The number of lions in South Africa is also ‘confused’ by lions held in ‘canned’ hunting farms. According to government and private sectors sources(3), it is thought there are about 200 farms and breeding facilities holding somewhere between 6,000 and 8,000 predators in captivity. The vast majority held, possibly as many as 7,000 of these, are lions. Other species held include cheetah and leopard as well as a host of exotic animals such as tiger, jaguar and puma.
Furthermore, Ian Michler(4) of Blood Lions has suggested that many ‘canned’ lions have been genetically muted through poor breeding management and these ‘mutated’ lions could never be released into wild populations (without pioneering rehabilitation and suitable measures taken anyway) for fear of genetic contamination. So, it could be easily argued that the inclusion of genetically mutated ‘canned’ African lions in with wild, pure African lion (Panthera leo) population estimates clouds the true picture and vulnerability of the species.
In the United Stated (US) the African lion has been proposed as an addition to the Endangered Species Act list, but the U.S. Fish and Wildlife Service(5) has yet to ‘finalise’ the designation (which could take over a year):
“Following a review of the best available scientific information, the U.S. Fish and Wildlife Service today proposed listing the African lion as threatened under the Endangered Species Act (ESA). The agency’s analysis found that lions are in danger of extinction in the foreseeable future.” – 27 October 2014.
“Cecil’s Law” is the moniker of a bill introduced by a group of U.S. Senators in July 2015, named in honour of Cecil the lion. The “Conserving Ecosystem by Ceasing the Importations of Large (CECIL) Animal Trophies Act,” has the intent to extend current U.S. import and export restrictions on animal trophies to include species that have been proposed for listing as threatened or endangered under the Endangered Species Act. Current U.S. law only provides protection for species whose status on the list has been finalised by the U.S. Fish and Wildlife Service. The CECIL Act would ensure that species under consideration for protection are also covered by trophy import restrictions by default.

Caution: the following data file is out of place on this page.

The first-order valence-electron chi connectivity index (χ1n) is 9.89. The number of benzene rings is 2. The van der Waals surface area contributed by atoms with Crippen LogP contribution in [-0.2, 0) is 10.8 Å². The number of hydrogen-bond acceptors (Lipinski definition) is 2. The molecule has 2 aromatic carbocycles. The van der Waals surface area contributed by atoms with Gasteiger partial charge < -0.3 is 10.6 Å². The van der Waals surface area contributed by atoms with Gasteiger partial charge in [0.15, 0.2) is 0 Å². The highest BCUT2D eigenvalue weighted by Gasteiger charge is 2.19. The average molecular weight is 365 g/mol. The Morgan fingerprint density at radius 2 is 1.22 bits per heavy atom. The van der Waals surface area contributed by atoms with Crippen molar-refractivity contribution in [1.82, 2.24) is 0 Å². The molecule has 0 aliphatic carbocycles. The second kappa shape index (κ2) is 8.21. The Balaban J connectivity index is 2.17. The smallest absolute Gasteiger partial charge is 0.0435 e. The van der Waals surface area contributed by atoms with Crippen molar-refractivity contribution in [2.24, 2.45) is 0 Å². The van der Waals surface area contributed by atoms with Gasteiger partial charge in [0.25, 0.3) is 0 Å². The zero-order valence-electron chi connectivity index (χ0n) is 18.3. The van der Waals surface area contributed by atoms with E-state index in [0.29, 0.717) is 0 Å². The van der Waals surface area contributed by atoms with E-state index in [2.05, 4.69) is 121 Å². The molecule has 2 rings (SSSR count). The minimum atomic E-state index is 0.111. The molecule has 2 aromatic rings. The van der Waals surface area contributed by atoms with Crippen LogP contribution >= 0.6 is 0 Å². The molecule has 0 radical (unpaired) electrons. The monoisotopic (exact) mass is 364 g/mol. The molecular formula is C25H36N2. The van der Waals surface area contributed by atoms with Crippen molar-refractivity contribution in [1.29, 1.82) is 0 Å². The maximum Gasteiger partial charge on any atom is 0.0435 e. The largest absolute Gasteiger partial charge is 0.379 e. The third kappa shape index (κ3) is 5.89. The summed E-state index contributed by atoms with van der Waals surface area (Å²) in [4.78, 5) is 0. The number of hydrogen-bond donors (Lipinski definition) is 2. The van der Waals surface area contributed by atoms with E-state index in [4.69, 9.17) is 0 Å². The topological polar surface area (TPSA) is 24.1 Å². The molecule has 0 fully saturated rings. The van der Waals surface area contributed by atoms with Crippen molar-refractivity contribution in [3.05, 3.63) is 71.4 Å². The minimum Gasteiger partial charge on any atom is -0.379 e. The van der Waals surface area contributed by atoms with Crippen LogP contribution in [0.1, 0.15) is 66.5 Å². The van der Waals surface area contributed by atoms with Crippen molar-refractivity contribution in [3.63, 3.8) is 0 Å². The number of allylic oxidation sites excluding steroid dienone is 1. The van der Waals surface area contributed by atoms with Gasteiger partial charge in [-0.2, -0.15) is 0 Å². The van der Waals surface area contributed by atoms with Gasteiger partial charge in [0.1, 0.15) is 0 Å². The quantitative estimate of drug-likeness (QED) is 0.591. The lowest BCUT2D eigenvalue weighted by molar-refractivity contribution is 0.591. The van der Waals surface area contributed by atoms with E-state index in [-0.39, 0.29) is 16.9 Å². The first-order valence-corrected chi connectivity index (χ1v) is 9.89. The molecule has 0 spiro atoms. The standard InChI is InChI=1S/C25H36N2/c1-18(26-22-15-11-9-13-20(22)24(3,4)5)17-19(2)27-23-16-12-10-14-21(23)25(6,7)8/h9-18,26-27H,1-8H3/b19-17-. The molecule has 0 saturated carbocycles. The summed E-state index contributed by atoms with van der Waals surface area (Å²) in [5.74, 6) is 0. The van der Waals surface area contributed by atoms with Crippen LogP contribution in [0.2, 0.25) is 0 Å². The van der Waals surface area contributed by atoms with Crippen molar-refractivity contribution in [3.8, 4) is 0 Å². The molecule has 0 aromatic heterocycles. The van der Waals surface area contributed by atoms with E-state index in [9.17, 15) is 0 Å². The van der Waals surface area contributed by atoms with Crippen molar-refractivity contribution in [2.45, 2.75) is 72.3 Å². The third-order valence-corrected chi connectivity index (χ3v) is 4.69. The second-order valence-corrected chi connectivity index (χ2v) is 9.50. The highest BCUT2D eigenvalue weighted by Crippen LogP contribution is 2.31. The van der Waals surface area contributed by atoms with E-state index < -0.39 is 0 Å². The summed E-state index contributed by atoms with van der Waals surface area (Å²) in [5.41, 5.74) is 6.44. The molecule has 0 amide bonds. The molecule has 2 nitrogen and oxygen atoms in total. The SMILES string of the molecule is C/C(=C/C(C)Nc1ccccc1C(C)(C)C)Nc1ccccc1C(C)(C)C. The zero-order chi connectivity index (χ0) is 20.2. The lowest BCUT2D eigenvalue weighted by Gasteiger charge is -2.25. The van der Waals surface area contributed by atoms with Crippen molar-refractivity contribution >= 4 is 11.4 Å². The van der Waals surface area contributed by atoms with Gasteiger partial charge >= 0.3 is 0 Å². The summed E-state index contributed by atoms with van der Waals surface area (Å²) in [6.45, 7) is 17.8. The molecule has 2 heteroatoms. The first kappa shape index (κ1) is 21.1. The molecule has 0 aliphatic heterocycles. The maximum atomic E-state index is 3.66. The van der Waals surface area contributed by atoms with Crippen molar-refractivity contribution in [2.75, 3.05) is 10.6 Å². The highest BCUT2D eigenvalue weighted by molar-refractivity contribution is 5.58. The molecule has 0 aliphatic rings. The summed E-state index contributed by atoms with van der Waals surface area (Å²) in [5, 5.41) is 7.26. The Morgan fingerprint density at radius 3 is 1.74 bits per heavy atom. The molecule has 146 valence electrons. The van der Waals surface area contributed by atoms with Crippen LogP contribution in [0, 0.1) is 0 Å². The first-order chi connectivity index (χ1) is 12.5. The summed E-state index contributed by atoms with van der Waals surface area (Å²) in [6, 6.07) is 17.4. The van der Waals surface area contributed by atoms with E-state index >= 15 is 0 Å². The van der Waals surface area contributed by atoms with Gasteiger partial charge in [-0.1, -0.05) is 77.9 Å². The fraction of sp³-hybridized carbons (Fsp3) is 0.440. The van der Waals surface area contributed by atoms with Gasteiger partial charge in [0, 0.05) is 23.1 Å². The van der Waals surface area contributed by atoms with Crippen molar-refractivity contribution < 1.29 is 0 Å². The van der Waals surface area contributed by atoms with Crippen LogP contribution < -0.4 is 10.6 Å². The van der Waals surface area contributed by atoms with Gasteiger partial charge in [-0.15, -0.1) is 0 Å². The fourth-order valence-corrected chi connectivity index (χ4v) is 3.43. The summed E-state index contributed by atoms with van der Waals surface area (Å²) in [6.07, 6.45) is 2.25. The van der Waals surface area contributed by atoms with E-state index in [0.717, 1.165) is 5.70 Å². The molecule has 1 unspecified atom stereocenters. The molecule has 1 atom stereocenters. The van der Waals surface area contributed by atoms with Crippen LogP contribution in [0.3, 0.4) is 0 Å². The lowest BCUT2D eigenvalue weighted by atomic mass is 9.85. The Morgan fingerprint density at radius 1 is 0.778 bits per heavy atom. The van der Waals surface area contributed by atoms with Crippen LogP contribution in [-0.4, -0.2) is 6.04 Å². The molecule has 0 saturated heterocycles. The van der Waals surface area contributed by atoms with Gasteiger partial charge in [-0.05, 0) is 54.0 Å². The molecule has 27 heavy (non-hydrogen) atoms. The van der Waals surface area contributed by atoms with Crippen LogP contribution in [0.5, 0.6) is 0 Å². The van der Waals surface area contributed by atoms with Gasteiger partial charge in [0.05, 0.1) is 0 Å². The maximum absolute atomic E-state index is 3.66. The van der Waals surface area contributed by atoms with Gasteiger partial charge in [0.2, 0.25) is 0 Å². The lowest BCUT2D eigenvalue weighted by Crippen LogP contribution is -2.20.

The Born Free Foundation(6) summarises the dramatic decline of the African lion’s population as follows:
1900 – up to 1 million
1940s – 450,000
1980s – 100,000
1990s – 50,000
2015 – as few as 20,000 officially classed as ‘Vulnerable’ with the West African population ‘Critically Endangered.’
According to the International Union of Conservation of Nature(7), lions are listed as ‘Vulnerable.’ Over the last decade, there have been numerous attempts at establishing a continent-wide population and these studies vary between 15,000 and 35,000 animals. The numbers aside, nearly all agree that lions have vanished from over 80% of their historic range, and they now only occur in 28 African states. Because of the rapid decline in habitat and numbers, there are many that believe lions should be afforded greater protection by upgrading their status to that of Endangered (and protected under CITES Appendix l).
Appendix 1 References
1. IUCN Red List of Threatened Species, African Lion, published 2015
2. Wild CRU – Wildlife Conservation Research Unit, Department of Zoology, University of Oxford
3. ‘Blood Lions,’ www.bloodlions.org
4. Traveller24 News, Interview with (Blood Lions’) Ian Michler, 25 August 2015
5. US Fish and Wildlife Service (US FWS), US FWS – African lion, 27 October 2014
6. The Born Free Foundation
7. Union of Conservation of Nature